## Abstract

In strategic transport models, road travel demand matrices are usually estimated using estimation methods that fuse prior or synthetic travel demand matrices with flow data observed on individual roads (‘links’) in the network. On the one hand, ever more data on flows, speeds and/or densities on link level is available, driven by technological advances (e.g. PnD’s, smartphones, IoT), trends in transport policy towards smarter usage instead of expansion of the network and the smart mobility concepts arising from them. On the other hand, the urgency of robust and sound estimation procedures is triggered by rising congestion levels on these networks that are at an all-time high.

In this paper we address the known difficulties when estimating travel demand using link flows observed on a network with high levels of congestion. Such a network incorporates at least several active bottlenecks, which influence flow values both upstream (queues will form) and downstream (flow is metered). This implies that, on such a network, observed link flow values may represent either 1) the unconstrained travel demand for that link, 2) a proportion of the capacity of a set of upstream links, 3) the capacity of the normative (in terms of capacity deficit) downstream link or 4) a combination of these quantities. Which quantity each observed link flow represents depends on the specific traffic conditions in the network. Note that in practice a very large portion of observed flows is affected by flow metering (2) whereas only a small portion is unaffected (1) or affected by queues (3 or 4).

Demand matrix estimation methods use a traffic assignment model to assess the relationship between travel demand and link flow in intercept information. If the assignment model that provides the intercept information does not strictly adhere to link capacity constraints, as with static traffic assignment models, flow metering effects of bottlenecks (2) are not taken into account and all traffic is considered unaffected (1), thereby forcing incorrect assumptions upon the estimation. Therefore, matrix estimation methods using these models should only be applied on observed flows values that are unaffected (1), rendering them mostly useless on networks with high congestion levels. Note that by nature these assignment models should actually not be applied on study areas with congestion altogether.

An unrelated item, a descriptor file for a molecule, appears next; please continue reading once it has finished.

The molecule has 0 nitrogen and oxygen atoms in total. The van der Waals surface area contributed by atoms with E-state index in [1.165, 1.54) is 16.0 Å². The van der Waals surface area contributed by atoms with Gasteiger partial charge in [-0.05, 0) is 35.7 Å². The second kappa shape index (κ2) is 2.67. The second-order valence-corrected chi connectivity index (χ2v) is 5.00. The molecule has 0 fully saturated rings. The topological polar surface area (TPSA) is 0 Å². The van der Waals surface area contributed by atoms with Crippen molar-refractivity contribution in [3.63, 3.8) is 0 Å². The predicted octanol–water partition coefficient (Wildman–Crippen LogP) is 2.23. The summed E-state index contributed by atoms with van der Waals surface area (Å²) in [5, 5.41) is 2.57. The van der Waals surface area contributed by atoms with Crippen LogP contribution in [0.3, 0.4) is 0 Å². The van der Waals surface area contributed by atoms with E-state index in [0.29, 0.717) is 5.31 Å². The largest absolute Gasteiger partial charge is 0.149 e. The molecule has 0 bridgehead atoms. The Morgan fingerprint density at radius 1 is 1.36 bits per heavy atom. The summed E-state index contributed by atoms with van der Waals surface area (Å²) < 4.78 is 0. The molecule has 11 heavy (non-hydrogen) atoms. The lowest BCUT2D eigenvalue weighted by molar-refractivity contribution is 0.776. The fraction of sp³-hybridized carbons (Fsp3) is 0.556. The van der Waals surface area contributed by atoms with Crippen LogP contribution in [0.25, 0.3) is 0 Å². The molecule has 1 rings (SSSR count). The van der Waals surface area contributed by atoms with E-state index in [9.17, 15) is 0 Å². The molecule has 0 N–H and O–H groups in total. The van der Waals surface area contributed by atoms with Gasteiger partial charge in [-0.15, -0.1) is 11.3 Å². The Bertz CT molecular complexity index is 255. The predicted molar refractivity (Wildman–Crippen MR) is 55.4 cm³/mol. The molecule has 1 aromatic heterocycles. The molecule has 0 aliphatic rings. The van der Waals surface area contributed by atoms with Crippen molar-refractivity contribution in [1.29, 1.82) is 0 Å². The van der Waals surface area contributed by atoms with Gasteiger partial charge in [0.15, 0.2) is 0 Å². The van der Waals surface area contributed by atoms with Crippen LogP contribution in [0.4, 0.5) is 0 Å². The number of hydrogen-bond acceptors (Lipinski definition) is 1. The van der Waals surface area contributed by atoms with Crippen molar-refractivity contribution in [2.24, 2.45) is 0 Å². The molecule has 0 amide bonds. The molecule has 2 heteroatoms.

Current practice to use observed flows affected by congestion (2, 3 or 4) is to derive unconstrained link demand values from the observed flow values, for example using the ‘Tonenmethodiek’ (used in the Dutch LMS/NRM models), or similar techniques that shift observed flows to upstream unconstrained links. Then, instead of the actual observed flows, these post-processed link demand values are used during matrix estimation. As such, these methods exhibit poor tractability and robustness and do not integrate any information from the assignment model about the composition of routes on the observed links.

This paper describes and compares three novel demand matrix estimation methods for large scale strategic congested transport models that use assignment models that strictly adhere to link capacity constraints, allowing them to explicitly consider the conditions under which link flows are observed. It compares these methods to the current practice and gives practical insights from applications, thereby demonstrating that these methods allow for usage of (big) data sources such as floating car data, congestion patterns and (route) travel time observations. Using these novel approaches, the need to post-process synthetic link demands is taken away, thereby increasing tractability and robustness of the matrix estimation methods and allowing for use of observed congestion patterns as additional input. Furthermore, these methods more efficiently reveal inconsistencies between model link capacities and observed congestion patterns and inconsistencies between count values, allowing the modeler to correct the model network and other matrix estimation input.

Authors continue research on the topic, the next goal being to extent the methods to support estimation of OD demand covering multiple time period(s), which should eventually lead to a method that supports 24 hour estimation.